“Of all the countries in the world, why do you choose to live in Israel?” he asked.
It was a reasonable question to ask a British-born Israeli, with roots strongly embedded in the United Kingdom. My parents, who had met in London, decided to move to Israel when I was very young, around five years old. It was their choice, not mine.
I had a wonderful childhood in a sleepy suburb north of Tel Aviv, but as a teenager, I felt too British living in Israel and opted to finish my high school years at a Jewish boarding school in Oxfordshire, England. It was when I returned home to complete my compulsory military service in the Israel Defense Forces that living in Israel finally became my choice.
That experience in the IDF made me feel a part of something; I was now a strong, confident Jew living in my own country. That, compared with the Jew-as-a-minority experience of living in the UK, was what first connected me to Israel.
But that’s not the only reason I choose to live here.
After the army, I earned bachelor’s and master’s degrees in law from Cambridge University. When I returned to Israel, I interned at a leading law firm that represented start-ups. Being a part of the growing tech bubble was a thrilling experience; the energy was palpable. And it was during this time that Israel became more cosmopolitan, improved its standards to welcome international businesspeople, and began to catch up with more developed countries.
I met my American-born Israeli husband after my first year at university, and we got married within a year of my return to Israel, when I was twenty-five. By the time I was thirty-three, we had three children and were living in Tel Aviv. As we were raising our kids, I earned an MBA at Reichman University and launched a couple of start-ups, and I was keeping myself busy.
But something was missing.
When I was thirty-five years old, I woke up one morning and said to myself: “I’m a passionate person, but I don’t know what I’m passionate about.”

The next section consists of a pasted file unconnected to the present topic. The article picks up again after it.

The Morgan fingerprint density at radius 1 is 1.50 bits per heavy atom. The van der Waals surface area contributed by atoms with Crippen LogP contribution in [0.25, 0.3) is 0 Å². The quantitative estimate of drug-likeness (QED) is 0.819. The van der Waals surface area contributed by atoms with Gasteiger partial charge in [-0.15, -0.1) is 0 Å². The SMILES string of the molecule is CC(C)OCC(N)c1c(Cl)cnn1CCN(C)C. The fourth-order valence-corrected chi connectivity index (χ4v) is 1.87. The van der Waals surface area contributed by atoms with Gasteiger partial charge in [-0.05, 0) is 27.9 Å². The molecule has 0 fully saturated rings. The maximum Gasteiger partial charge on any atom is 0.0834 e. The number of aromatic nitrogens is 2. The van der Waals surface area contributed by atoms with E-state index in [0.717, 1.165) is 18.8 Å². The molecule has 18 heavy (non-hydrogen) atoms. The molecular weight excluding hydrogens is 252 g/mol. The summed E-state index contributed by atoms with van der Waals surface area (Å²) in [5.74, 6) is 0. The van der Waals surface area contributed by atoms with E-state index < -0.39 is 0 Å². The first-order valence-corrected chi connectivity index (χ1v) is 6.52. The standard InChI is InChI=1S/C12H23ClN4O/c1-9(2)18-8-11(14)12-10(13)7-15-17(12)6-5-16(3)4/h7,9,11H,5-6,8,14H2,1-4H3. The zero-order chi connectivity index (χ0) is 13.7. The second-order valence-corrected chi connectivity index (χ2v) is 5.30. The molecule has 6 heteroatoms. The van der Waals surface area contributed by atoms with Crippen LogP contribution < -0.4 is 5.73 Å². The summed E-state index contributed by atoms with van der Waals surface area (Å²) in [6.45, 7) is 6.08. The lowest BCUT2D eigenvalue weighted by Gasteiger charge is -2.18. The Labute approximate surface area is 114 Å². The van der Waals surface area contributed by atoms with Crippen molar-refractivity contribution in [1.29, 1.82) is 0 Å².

That led me on a journey of self-discovery to find out what my real calling was — what I truly wanted to do with my life. I had a few meetings with a life coach, and that was the first time I was asked that question: “Of all the countries in the world, why choose Israel?”
Since then, I have dedicated my life to connecting young people to Israel using positive, inspiring messaging and digital strategies through the nonprofit I established: Vibe Israel. It was through that work that I came to learn why I chose — and continue to choose — Israel.
I choose Israel because I love the energy of this country. I love that when I’m in a taxicab, at the top of the hour, the driver will turn up the radio volume so we can both listen to the news. Because it means that both of us care. That we’re somehow connected to this place, so much so that we want to know what’s going on with it at any given time.
I choose Israel because I don’t need to actively practice my Judaism and yet I’m very Jewish here, in the non-religious, more cultural sense. We don’t keep Shabbat, and I am not kosher. I can be totally secular in Israel and still not have to look up the exact dates of Jewish holy days because they just form a part of my life. It’s easier being Jewish in Israel.
I choose Israel because my eyes well up with tears of joy and my heart bursts with national pride when I take part in Independence Day celebrations. But it also beats with tremendous sadness twenty-four hours earlier, on Memorial Day for the Fallen Soldiers and Victims of Hostile Acts, expressing a collective sorrow that means I’m a part of something bigger than myself. I love that Memorial Day here is genuinely about remembering the sacrifice of others.
I choose Israel because of the vibrancy of Tel Aviv, the calming stillness of the Negev desert, the leafy beauty of the Galilee and Golan Heights — all places that I can visit without flying or driving for six hours. It’s a small country, but one that envelops my family and makes us feel bigger.
I choose Israel for the amazing culinary scene, the vibrant culture, and the unrelenting entrepreneurial zeal of the Israelis. We are a people who punch above our weight to the point of exhaustion.
As long as Israel remains a Jewish and democratic state, I will choose to live here.
This text is an abridged excerpt from “Joanna’s Story” in the preface of a new international best-seller, Ethical Tribing: Connecting the Next Generation to Israel in the Digital Era, co-authored by Joanna Landau and Michael Golden.